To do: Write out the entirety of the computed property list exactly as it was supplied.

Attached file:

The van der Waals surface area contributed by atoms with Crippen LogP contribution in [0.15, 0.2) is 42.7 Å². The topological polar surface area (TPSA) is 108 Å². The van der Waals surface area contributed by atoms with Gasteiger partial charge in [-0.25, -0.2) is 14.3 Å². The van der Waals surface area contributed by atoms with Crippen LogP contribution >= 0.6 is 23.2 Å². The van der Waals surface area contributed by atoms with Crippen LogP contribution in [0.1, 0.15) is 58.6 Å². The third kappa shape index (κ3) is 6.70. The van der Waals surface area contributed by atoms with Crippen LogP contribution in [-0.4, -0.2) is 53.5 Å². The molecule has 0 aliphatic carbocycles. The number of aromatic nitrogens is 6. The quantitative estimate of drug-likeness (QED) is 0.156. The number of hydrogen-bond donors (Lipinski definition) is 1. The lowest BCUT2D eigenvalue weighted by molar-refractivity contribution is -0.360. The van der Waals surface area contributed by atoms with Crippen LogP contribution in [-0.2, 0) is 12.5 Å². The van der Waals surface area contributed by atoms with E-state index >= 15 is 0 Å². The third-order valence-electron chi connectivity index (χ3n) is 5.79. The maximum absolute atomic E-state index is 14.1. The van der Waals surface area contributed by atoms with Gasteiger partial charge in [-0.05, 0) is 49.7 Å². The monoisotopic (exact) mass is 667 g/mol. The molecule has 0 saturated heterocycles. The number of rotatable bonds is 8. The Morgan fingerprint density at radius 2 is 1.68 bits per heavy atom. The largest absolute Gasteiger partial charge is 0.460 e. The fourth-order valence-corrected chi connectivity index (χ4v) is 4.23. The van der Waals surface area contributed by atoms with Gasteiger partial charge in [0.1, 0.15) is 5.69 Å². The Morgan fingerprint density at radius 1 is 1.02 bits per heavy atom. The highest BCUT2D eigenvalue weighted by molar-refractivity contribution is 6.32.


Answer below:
The van der Waals surface area contributed by atoms with Crippen LogP contribution in [0.15, 0.2) is 42.7 Å². The topological polar surface area (TPSA) is 108 Å². The van der Waals surface area contributed by atoms with Gasteiger partial charge in [-0.25, -0.2) is 14.3 Å². The van der Waals surface area contributed by atoms with Crippen LogP contribution >= 0.6 is 23.2 Å². The van der Waals surface area contributed by atoms with Crippen LogP contribution in [0.1, 0.15) is 58.6 Å². The third kappa shape index (κ3) is 6.70. The van der Waals surface area contributed by atoms with Crippen LogP contribution in [-0.4, -0.2) is 53.5 Å². The molecule has 0 aliphatic carbocycles. The number of aromatic nitrogens is 6. The quantitative estimate of drug-likeness (QED) is 0.156. The number of hydrogen-bond donors (Lipinski definition) is 1. The lowest BCUT2D eigenvalue weighted by molar-refractivity contribution is -0.360. The van der Waals surface area contributed by atoms with Crippen LogP contribution in [-0.2, 0) is 12.5 Å². The van der Waals surface area contributed by atoms with E-state index >= 15 is 0 Å². The third-order valence-electron chi connectivity index (χ3n) is 5.79. The maximum absolute atomic E-state index is 14.1. The van der Waals surface area contributed by atoms with Gasteiger partial charge in [-0.05, 0) is 49.7 Å². The monoisotopic (exact) mass is 667 g/mol. The molecule has 0 saturated heterocycles. The number of rotatable bonds is 8. The Morgan fingerprint density at radius 2 is 1.68 bits per heavy atom. The largest absolute Gasteiger partial charge is 0.460 e. The fourth-order valence-corrected chi connectivity index (χ4v) is 4.23. The van der Waals surface area contributed by atoms with Gasteiger partial charge in [0.1, 0.15) is 5.69 Å². The Morgan fingerprint density at radius 1 is 1.02 bits per heavy atom. The highest BCUT2D eigenvalue weighted by molar-refractivity contribution is 6.32.